http://www.thepastorslibrary.com/recommendations/articles/budget/Leadership_Network.html

  5. Okay, since we’re all friends and all…

    Jason and Anthony… you’re both making good money. I don’t think you’d argue with that. You work hard for it, got good education, and have taken significant risk (I’m thinking especially of Anthony’s last few years) to get where you are today. I wholeheartedly believe you deserve every penny you bring home, and I also know you are both extremely generous with what God has given you.

    Smitty has the same amount of education as Jason, and just as many years enduring the status of intern (and the complete lack of pay associated with that title).

    Smitty has 14 years experience at one of the largest churches in the nation, has repeatedly set himself apart from his peers locally and nationally, and now has close to 100 direct and indirect reports.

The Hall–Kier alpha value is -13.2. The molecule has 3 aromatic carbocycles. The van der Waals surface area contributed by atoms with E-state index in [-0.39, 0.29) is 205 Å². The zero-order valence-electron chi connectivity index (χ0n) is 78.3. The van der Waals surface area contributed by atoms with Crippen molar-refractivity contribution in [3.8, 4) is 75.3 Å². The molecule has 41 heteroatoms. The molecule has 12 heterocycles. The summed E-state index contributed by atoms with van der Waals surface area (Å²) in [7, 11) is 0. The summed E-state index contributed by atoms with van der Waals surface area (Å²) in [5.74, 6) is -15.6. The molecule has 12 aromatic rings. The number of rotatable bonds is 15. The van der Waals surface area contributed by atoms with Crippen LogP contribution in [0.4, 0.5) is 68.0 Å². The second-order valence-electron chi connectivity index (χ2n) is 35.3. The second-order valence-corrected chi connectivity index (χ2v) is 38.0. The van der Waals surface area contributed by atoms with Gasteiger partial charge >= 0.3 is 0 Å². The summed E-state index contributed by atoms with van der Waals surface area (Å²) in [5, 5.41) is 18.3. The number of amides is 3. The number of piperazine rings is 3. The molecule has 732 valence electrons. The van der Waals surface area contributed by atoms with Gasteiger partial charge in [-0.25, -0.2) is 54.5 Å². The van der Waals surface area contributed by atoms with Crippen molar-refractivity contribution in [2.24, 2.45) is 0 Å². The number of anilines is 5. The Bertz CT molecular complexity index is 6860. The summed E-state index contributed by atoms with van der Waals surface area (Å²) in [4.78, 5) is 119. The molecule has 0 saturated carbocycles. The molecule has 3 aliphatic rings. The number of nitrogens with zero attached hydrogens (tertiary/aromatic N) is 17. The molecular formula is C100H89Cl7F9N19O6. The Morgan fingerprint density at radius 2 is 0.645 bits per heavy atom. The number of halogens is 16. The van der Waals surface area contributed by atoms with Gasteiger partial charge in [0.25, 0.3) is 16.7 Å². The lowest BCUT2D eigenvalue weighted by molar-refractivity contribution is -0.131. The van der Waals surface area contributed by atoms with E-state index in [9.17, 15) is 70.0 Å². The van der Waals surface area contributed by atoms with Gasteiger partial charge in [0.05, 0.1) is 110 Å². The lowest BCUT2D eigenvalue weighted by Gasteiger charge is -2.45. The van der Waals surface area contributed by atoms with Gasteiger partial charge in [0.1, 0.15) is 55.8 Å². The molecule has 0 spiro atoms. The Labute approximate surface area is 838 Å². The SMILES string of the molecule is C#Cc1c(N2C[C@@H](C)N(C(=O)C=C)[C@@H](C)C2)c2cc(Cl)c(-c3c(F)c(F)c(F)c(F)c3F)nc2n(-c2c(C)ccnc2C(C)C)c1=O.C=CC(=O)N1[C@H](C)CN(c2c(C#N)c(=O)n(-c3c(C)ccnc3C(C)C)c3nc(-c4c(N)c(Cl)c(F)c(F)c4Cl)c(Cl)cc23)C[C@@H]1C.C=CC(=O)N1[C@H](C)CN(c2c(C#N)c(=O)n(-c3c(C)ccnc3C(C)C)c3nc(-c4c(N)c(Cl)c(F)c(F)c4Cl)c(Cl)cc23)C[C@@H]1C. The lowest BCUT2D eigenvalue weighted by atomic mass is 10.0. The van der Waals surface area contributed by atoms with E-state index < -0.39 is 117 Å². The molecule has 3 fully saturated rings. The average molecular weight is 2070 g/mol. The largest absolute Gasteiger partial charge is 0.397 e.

So, should Smitty make as much as Anthony or Jason?

    Extra points for supporting your position with scripture.

    (oooh, I’m having fun, now!)

  6. Rich!!! Easy there!

    As you know, the raising of this issue isn’t about my paycheck (which I am grateful for!), but to get input on how to best set guidelines for pastors’ salaries, which is a question I have been wrestling more with these days.

    I think when we start comparing the secular with the Christian organization is where it can get fuzzy. Company owners are out to make a profit and have a salary based on their own success. With the medical field it is part of that culture’s system to compensate their important and high risk profession with generous pay.

    Within the church world, what should the standards be based on from sciptural principles/values?

    I think it gets really interesting with the non-pastoral roles at a church. There, when you logically and rightfully begin to compare salaries with outside professions, it gets scary.